PCMark tests are a mix of CPU and real-world productivity tests, such as using an office suite, web browsing, light photo/video editing, and making conference calls. Cinebench stresses the entire CPU as it is a multi-threaded rendering test. Finally, Geekbench is a synthetic benchmark that is great for a quick look at the potential performance across a wide range of workloads.
|Beelink SER6 Max
Ryzen 7 7735HS
|GEEKOM AS 6
Ryzen 9 6900HX
|3DMark (Time Spy)||2,740||2,430||9,995|
I also tested the SSD's capability using AS SSD and CrystalDiskMark.
Despite running all of the above benchmark tests, the SER6 Max did not even get warm and there were no annoying noises coming from the fan that cools the unit.
Beelink markets the SER6 Max as a game-capable Mini PC with snazzy graphics on its page about how CS:Go can get up to 115fps, DOTA up to 116, or PUBG between 71-92fps. Okay, but under what circumstances? And I guess everything is set too low on those games?
In Quake Champions, first released in 2018, everything is set to Low which is the exact same thing you'd expect on a laptop with Mobile-class graphics, so you should definitely keep this in mind when making a decision to purchase a Mini PC. I've logged over 1,500 hours in QC since I started playing it in 2018 and it is tough to play with everything set on low.
Beelink had earlier claimed that it boosts the TDP "up to 65W", but it appears this has been corrected down to a max boost of 54W on its website. But again, what are we boosting for? I feel like manufacturers should get serious about what they are claiming or stop trying to pretend it is something that it isn't.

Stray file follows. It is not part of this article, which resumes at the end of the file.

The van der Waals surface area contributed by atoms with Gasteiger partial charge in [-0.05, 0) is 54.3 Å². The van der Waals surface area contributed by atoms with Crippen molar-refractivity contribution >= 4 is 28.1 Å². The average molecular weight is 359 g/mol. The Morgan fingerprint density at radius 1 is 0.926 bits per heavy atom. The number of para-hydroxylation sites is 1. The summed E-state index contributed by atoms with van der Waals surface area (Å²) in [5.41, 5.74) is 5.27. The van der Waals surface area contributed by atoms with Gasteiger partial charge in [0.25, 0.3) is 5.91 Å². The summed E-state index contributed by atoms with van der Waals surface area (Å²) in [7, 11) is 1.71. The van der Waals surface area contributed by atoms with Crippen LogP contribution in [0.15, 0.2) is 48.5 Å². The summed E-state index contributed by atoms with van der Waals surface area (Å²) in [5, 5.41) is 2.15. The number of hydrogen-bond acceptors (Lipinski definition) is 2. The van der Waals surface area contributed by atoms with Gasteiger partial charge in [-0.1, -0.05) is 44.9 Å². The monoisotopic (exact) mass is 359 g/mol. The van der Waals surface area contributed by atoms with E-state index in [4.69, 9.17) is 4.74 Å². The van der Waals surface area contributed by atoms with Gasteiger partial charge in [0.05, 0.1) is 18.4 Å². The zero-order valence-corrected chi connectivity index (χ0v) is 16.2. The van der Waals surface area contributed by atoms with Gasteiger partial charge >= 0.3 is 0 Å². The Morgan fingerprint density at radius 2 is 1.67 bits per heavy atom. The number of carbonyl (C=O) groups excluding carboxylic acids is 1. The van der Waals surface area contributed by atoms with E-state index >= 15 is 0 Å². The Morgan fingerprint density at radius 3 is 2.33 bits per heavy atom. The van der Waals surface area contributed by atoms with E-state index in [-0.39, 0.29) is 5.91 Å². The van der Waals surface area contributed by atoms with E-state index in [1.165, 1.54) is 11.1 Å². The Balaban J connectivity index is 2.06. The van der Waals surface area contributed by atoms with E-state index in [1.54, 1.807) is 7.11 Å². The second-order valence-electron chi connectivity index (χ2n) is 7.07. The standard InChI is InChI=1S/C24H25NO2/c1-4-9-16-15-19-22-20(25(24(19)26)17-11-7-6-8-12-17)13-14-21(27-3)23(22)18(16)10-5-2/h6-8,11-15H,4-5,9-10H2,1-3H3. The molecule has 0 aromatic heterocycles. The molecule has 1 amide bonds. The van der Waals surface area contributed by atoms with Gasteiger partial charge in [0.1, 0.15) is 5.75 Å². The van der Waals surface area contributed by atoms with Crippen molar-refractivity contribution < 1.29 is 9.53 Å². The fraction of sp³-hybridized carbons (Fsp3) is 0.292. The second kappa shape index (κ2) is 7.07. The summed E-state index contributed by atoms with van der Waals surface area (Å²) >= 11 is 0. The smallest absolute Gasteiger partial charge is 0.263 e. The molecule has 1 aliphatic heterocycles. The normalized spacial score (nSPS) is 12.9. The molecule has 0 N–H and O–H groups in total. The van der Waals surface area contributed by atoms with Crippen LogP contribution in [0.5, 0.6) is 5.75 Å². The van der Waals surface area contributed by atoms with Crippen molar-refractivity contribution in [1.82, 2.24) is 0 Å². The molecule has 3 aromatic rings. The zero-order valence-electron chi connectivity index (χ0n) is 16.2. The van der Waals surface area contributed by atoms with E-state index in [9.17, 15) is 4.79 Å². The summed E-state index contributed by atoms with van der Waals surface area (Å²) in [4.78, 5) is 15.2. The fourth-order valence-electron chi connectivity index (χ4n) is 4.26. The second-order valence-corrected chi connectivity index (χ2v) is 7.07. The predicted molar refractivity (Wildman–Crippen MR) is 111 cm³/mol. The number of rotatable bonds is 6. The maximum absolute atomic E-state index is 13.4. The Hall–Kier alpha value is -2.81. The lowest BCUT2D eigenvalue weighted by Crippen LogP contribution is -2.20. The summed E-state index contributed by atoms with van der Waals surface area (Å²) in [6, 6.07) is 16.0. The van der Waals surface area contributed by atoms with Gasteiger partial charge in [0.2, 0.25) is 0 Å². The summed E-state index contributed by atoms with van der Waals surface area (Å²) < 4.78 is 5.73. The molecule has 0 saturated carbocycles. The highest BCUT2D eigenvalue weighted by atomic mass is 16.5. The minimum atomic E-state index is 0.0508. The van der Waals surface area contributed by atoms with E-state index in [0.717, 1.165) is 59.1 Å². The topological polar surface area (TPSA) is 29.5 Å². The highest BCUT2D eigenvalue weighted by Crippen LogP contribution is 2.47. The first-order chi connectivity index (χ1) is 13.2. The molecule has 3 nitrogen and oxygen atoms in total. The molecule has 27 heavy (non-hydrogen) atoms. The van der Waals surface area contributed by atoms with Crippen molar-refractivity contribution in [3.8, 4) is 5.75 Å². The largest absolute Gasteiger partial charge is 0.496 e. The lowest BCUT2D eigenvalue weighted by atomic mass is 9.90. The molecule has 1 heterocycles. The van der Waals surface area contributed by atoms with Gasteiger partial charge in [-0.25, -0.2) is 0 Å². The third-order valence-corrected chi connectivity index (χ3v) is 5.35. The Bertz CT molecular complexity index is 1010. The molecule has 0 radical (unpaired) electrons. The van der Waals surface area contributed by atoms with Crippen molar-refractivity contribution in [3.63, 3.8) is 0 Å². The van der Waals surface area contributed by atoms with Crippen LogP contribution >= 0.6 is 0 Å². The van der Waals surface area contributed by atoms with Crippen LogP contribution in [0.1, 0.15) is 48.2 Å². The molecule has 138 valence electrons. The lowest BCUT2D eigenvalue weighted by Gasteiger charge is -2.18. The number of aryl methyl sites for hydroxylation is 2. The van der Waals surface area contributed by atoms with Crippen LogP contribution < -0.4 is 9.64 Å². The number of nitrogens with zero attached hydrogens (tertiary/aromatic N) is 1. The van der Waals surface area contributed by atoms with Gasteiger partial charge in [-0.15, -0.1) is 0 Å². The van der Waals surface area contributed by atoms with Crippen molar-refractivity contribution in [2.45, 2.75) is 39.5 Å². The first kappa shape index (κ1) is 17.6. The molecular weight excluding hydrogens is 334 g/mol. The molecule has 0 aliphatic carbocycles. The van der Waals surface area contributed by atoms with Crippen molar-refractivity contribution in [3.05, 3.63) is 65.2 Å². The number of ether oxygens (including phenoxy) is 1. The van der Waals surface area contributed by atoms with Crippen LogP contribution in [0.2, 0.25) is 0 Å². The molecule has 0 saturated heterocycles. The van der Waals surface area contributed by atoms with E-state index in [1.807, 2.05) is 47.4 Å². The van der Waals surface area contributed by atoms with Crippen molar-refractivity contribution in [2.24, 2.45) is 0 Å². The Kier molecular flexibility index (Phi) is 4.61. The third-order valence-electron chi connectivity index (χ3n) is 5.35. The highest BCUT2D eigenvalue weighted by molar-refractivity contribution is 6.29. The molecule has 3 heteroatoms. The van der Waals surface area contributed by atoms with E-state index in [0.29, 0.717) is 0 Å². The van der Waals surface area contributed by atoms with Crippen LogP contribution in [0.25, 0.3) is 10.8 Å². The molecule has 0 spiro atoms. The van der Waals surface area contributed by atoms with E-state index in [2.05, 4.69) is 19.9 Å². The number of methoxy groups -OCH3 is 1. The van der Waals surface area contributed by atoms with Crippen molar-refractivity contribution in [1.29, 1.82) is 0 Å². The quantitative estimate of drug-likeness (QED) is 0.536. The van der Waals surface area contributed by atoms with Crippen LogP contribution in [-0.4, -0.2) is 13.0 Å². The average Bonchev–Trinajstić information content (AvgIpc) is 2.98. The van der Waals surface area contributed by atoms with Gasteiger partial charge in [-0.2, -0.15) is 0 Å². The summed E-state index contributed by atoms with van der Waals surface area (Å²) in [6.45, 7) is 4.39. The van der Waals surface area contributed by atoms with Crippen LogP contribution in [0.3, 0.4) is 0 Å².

One thing that remains clear from using these Mini PCs is that they simply aren't a gaming PC. You will not be able to enjoy graphically intensive games on them, but they absolutely are suited as an office workstation, or perhaps a good solution for a student with limited living space with the ability to pack this away after every use. This thing isn't taking up much room. You can even screw it to the back of a screen if it has VESA support with the included mount plate.
In a world that is apparently too stingy for phone manufacturers to include a power lead and charger for their flagship phones, Beelink provides all of the cables and tools necessary to get started straight away, along with a Windows 11 Pro license.
Assuming you've made it this far, at just $629 MSRP, it's still a powerful machine inside a tiny metal body. I am impressed with the build quality, but they shouldn't really be touting this as a gaming PC. A true gaming Mini PC has NVIDIA GeForce RTX 4060 Mobile, or AMD Radeon RX 6600 discrete graphics or better, and this does not. It has integrated onboard graphics utilizing 512MB of shared memory and the CPU.
As I said earlier, you can apply an $80 off coupon on the Beelink website, until Sep 23 bringing its $629 MSRP down to just $549. On Amazon, it is currently listed at $669, and a further $90 coupon can be added bringing it down to $579. If you're a Prime member it's even cheaper at $509 ($599 plus $90 off coupon). So it pays to shop around to see which has the better deal.
As for if I would recommend it, absolutely, but not if you plan on switching out the system's memory or NVMe often. It is a pain (but not impossible) to access the NVMe and memory on the motherboard. However, as I pointed out earlier in this review, there is easy access to the second NVMe slot, which is located just under the bottom plate. It's also not possible to attach a 2.5-inch SSD internally, while a lot of the competition does offer it, so you're stuck with just the option for two internal NVMe's.